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Autism spectrum disorders (ASD) can affect the way a child sees the world and make it hard to connect with others. A child may also do certain things over and over again or have intense interests. ASD can look very different from one child to another; one could be agitated and irritable while another may be aloof and detached. It is important to note that ASD includes the word spectrum because the severity of autism falls on a continuum, with some children showing mild symptoms and others having much more severe symptoms. These problems usually last for a child’s lifetime and can often be detected before a child reaches school age. Finding help early on for these children can make huge differences in how they act later in life.

The American Psychiatric Associated recently released the Diagnostic and Statistical Manual of Mental Disorders-Fifth Edition, with changes related to ASD. The term “Pervasive Development Disorder” and previous diagnoses that fell into that category are no longer used. These include:

  • Asperger’s disorder (Asperger syndrome)
  • Childhood disintegrative disorder (CDD)
  • Pervasive developmental disorder not otherwise specified (PDD-NOS)

This means that anyone who has been given a previous diagnosis of any of the above mentioned disorders would simply be a given diagnosis of Autism Spectrum Disorder, with severity specifier.



There are three levels of severity on the autism spectrum:

  • Level 1 – “Requiring support”
    • May be able to speak in full sentences but still has difficulty starting conversations and picking up on social cues. Can be inflexible with routine and switching activities.
  • Level 2 – “Requiring substantial support”
    • May have social impairments that are apparent even with supports in place. May use simple sentences and has limited communication. Has difficulty coping with change. Expresses other restricted or repetitive behaviors.
  • Level 3 – “Requiring very substantial support”
    • May have severe communication deficits including limited speech and response. Has extreme difficulty coping with change. Expresses other restricted or repetitive behaviors that noticeably interfere with daily functioning.


Scientists are still not sure what the exact causes of ASD are, but studies show that genes (e.g., having a family member with these problems) and environment (e.g., exposure to toxins, complications during pregnancy) may play important roles. Some people believe that these problems are related to vaccines, but the scientific research in this area overwhelmingly does not support this assertion. Parents should make sure that check-ups with their child’s pediatrician include screening for ASD, especially during the first 3 years. If a child is suspected to have these problems, a comprehensive evaluation should be done by a team who will look at the child’s thinking skills, language, and daily living skills. Early treatment that usually includes key family members and a team of professionals can reduce or prevent more serious disabilities.



Children with ASD may show some of the following signs depending on their diagnosis:

Social interaction and communication problems:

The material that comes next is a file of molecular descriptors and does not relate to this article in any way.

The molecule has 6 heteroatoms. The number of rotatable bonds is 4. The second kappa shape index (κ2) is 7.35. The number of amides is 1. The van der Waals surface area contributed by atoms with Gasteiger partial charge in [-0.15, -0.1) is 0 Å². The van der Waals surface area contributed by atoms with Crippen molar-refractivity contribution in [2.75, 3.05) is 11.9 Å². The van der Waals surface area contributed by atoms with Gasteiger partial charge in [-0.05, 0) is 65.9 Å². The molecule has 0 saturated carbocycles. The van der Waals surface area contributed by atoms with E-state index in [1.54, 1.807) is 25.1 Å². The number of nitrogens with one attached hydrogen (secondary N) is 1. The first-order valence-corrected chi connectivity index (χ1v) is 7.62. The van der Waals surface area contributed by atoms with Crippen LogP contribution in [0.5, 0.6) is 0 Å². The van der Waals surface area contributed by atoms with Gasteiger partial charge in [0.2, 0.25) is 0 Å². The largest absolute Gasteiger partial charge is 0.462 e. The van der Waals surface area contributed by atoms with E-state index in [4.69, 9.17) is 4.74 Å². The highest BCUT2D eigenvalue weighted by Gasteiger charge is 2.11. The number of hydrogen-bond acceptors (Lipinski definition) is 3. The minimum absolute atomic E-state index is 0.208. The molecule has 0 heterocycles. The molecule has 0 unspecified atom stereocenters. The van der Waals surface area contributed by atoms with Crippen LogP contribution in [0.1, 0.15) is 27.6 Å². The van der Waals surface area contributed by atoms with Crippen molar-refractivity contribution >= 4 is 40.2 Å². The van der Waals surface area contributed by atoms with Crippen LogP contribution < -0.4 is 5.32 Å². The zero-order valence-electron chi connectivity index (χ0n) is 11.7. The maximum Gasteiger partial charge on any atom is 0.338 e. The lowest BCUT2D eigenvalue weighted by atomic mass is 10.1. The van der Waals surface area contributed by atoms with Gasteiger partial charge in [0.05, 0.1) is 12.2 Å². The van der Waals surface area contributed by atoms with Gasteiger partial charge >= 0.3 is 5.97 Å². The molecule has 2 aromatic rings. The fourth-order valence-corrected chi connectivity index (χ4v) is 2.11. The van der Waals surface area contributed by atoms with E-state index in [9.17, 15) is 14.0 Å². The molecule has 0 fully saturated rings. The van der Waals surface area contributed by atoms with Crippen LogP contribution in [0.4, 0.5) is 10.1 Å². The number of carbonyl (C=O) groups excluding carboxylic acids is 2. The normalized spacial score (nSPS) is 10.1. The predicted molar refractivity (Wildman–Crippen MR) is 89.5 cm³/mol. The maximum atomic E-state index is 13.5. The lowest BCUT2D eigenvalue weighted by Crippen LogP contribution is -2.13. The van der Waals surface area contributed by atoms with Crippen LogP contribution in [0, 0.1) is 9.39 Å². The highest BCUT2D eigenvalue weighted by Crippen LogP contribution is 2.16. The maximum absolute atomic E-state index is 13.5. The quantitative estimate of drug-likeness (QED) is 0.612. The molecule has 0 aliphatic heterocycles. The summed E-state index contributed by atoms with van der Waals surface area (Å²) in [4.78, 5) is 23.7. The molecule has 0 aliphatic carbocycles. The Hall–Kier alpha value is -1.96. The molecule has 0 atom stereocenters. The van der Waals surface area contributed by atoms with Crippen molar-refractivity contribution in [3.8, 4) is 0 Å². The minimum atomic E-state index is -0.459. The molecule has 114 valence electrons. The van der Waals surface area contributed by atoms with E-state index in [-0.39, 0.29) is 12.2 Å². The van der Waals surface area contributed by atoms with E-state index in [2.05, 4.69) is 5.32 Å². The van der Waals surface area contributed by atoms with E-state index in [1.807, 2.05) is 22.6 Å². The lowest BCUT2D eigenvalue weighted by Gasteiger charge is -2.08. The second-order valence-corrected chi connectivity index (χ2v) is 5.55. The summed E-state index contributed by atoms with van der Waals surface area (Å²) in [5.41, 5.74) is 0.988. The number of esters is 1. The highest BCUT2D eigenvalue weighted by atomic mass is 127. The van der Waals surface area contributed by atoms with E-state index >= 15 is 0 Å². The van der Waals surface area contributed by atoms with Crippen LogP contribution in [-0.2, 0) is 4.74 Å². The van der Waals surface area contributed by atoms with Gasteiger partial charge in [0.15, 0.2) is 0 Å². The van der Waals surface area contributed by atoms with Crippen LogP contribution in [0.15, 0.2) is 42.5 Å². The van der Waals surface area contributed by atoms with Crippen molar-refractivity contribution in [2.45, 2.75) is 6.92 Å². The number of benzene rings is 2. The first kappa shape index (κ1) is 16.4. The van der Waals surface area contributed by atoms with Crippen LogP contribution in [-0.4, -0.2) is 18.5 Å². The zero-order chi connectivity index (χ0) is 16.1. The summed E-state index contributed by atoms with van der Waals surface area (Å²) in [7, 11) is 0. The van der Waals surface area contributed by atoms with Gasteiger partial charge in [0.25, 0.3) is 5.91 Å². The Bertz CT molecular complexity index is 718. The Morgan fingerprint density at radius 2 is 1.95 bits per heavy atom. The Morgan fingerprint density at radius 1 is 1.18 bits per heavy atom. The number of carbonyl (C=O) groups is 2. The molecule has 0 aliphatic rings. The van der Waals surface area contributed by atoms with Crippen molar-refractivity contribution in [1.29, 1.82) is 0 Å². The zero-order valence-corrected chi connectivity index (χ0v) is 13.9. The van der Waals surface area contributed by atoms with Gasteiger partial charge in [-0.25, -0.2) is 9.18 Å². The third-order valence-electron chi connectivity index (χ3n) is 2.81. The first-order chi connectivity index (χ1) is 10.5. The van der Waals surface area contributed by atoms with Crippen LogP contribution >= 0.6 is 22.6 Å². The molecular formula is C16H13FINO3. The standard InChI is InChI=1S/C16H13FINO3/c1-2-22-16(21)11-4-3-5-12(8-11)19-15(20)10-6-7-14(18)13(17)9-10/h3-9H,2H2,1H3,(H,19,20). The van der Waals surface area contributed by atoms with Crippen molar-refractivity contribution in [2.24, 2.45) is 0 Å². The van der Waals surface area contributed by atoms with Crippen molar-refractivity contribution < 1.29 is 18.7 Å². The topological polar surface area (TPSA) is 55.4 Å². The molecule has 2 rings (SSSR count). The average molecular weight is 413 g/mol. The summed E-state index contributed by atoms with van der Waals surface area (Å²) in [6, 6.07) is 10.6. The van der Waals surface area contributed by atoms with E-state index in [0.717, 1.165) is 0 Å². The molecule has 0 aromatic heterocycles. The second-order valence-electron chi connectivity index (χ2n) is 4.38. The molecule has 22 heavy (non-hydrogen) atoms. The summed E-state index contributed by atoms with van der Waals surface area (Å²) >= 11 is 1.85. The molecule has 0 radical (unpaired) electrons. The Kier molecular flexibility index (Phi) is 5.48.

• Persistent lack of social communication
  • Difficulty starting or holding conversations
  • Make little eye contact, facial expressions, or gestures
  • Don’t try to share their enjoyment of things with others
  • May respond unusually to attention or affection, or not pick up on social cues
  • Difficulty understanding their own feelings

Restricted range of activities, repetitive behaviors or intense interests:

  • Overly focused on parts of objects or specific topics
  • Awkward, repetitive gestures, body postures or facial expressions (e.g., hand flapping or walking in specific patterns)
  • Repetition of certain words or phrases
  • Insistence on routine/very resistant to change (e.g., mealtimes, routes to school)
  • Experience extreme distress from small changes
  • Under or overreacting to certain sights, sounds smells, textures, and tastes

Other behaviors parents may notice:

  • Hyperactivity, short attention span, disruptive or impulsive behavior, aggressiveness, self-harm, or temper tantrums
  • Unusual eating or sleeping habits

If your child has difficulties specifically in communicating but does not show restricted, repetitive patterns of behavior, your child may be evaluated for Social Pragmatic Communication Disorder, a new DSM-5 diagnosis. Social Pragmatic Communication Disorder is characterized by difficulty following social communication rules and/or not knowing how to change communication to match the context or setting the interaction is taking place in.



  • ASD affects as many as 1 in 68 children (CDC, 2014)
  • It is four to five times more common in boys than girls
  • Onset is usually in the first 3 years of life
  • About 3% of youth served by the Hawaii Department of Health and 7% of special education students have ASD diagnosis
  • Children with ASD are at high risk of having learning disabilities, depression, anxiety, or ADHD



  • Want to know about some basic suggestions for autism assessment and treatment by a leading professional? Connie Kasery, Professor of Education and Psychiatry from the Center of Autism Research and Treatment at UCLA, offers some advice to families. She touches upon how to get a good assessment, evidenced-based treatments, treatments not recommended, and skills that are important to practice at home. Please click here to watch the video.




See What Works:

Goal Setting

Communication Skills
Social Skills

Intensive Behavioral Treatment
Intensive Communication Treatment


Local support groups

Other sites that discuss evidence based treatment for autism:

Other Resources about Autism Spectrum Disorder:

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